“Here is Edward Bear, coming downstairs now, bump, bump, bump, on the back of his head, behind Christopher Robin. It is, as far as he knows, the only way of coming downstairs, but sometimes he feels that there really is another way, if only he could stop bumping for a moment and think of it. And then he feels that perhaps there isn’t.”
The quotation introduces the interim report of ASCL’s new Commission called The Forgotten Third. It is apposite.
Each year in England over half a million 16-year-olds take their GCSEs. A third of these students do not achieve at least a standard pass (grade 4) in English and mathematics.
The commission is asking some pointed questions, common to all subjects:
- Why is it that a third of 16-year-olds, after twelve years of compulsory schooling, cannot reach what the Department for Education (DfE) describes as ‘standard pass’ level?
- Why is there not proper recognition of the progress these young people have made as they move on to further education and employment?
- At age 11, as they leave primary school, a similar third of children fail to reach expected national standards in reading, writing and mathematics. What is happening in homes and schools that means too many children and young people are judged not to be competent at a basic level?
- Does the answer lie with: a. the students; b. their parents; c. teachers; d. the content of the GCSEs e. the design of the examination system; f. the national accountability measures?
- As one 17-year-old student, with a grade 3 in English Language, asked the Commission: “Do a third of us always have to fail so that two-thirds pass?”
A thinking nation should be asking all of these questions. Might I suggest some answers?
A very small number of children will underachieve because they haven’t worked hard enough. Adolescence is distracting. I’m leaving them on one side.
Some children may appear to be underachieving, but actually they’re doing pretty well, because their KS2 grade may not reflect their true ability in year 6. This is for two reasons. First, published performance tables do terrible things to education: watch Monday 25 March 2019’s Panorama for more on this. Second, national progression data works well in big datasets but is hopeless at individual progress level.
The very concept of a GCSE ‘pass’ at grade 4 standard or grade 5 higher is troubling. We have a single examination to assess every child at all levels of aptitude for testing. So why do some grades have more intrinsic worth than others? Again, two reasons. There are levels of skill that are obviously important for adult life. If you’re secure at that level, you may find adult life easier. Employers expect a level of competence, fair enough. Not all jobs, however, require this level and not all children progress at the same speed.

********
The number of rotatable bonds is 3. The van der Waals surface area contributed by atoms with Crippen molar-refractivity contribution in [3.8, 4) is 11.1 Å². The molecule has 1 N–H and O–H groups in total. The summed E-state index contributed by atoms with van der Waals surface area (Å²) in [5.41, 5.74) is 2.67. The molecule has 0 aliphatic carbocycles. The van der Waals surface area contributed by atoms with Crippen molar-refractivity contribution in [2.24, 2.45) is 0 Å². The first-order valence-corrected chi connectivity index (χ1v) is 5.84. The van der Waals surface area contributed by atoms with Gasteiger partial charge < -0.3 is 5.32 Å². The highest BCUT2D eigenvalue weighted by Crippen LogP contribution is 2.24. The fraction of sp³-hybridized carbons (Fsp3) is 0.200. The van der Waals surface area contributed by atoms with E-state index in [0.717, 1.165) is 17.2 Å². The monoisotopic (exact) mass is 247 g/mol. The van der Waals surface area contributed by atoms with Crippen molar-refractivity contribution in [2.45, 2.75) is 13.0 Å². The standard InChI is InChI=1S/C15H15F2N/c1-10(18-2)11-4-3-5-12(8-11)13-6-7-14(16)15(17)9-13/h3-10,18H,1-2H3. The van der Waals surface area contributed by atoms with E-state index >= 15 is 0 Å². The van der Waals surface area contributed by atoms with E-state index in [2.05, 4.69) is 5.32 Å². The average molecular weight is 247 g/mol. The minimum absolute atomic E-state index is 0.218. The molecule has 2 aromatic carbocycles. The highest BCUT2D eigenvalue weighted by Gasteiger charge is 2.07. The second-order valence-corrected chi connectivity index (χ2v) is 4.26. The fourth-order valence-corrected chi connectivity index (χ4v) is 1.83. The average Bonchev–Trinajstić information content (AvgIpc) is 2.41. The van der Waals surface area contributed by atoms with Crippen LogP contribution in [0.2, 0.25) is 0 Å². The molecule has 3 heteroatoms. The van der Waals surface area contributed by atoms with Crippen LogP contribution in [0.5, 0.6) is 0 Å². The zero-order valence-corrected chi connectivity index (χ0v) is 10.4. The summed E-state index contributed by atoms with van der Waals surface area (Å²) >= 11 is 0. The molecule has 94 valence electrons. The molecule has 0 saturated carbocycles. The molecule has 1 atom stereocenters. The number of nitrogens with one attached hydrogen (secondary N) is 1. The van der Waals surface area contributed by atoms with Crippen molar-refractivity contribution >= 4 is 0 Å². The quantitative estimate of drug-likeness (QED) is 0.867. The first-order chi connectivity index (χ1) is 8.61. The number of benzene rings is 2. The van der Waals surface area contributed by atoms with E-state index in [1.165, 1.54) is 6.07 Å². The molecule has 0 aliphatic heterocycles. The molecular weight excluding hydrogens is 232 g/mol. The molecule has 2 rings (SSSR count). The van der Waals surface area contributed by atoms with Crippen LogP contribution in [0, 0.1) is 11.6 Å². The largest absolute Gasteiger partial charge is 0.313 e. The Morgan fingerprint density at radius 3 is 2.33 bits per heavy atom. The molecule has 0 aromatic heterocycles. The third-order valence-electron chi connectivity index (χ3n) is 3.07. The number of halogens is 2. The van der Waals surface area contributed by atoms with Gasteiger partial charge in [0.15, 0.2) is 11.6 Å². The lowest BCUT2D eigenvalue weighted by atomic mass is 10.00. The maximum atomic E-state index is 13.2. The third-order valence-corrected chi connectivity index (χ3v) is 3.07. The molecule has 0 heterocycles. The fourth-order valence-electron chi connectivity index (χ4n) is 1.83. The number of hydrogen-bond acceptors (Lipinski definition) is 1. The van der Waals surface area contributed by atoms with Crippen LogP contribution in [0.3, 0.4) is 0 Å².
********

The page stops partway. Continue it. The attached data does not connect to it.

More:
The real reason for the ‘pass’ nomenclature is a combination of elitism and international comparison. Singapore or Ontario or Finland or Shanghai have a certain proportion of children able to do certain things by the age of 16, so the UK will only be globally competitive if we do too. That’s a superficially attractive argument, but it wobbles in the slightest breeze, like Winnie-the-Pooh’s spelling. Other jurisdictions aren’t committed to inclusive schooling where every child is included in the common school system and its measured outcomes. Other jurisdictions are not beset by a zombie obsession with selection at 11 which serves no educational purpose and depresses the achievement of children in selective areas. Other jurisdictions are not beset by class obsession with private education which undermines national pride in our common schools.
And finally, the very slightly improved accountability measure of P8 itself remains shamefully dismissive of children’s endeavour. ‘Comparable outcomes’ require some children to fail so that others may succeed. It has to produces a failed bottom third if it has willed that the top two-thirds pass.
We value what we measure. In England we appear to value ranking and blame, and their brothers elitism and failure. It’s no way to model human value. We could make a very small step in the right direction by refusing to use the word ‘pass’ altogether. We could make a bigger step by finally, permanently rejecting any threshold measure in school performance. We could change the world by valuing perseverance and effort over accidents of birth and social standing.
I’m happy that people should have to pass a driving test. I’m happy that children should learn how to work hard and stick at it. I’m furious that only the two-thirds who are good at tests are allowed to value their effort and experience after 12 years of compulsory schooling. This can’t be what we intended. As Winnie says:
“When you are a Bear of Very Little brain, and you Think Things, you find sometimes that a Thing which seemed very Thingish inside you is quite different when it gets out into the open and has other people looking at it.”
This is one of them.
My title is the incomparable Beachcomber’s parody of one of A A Milne’s more sugary poems, but it captures the DfE’s view of 170 000 of our young people, every year. Look again, Secretary of State.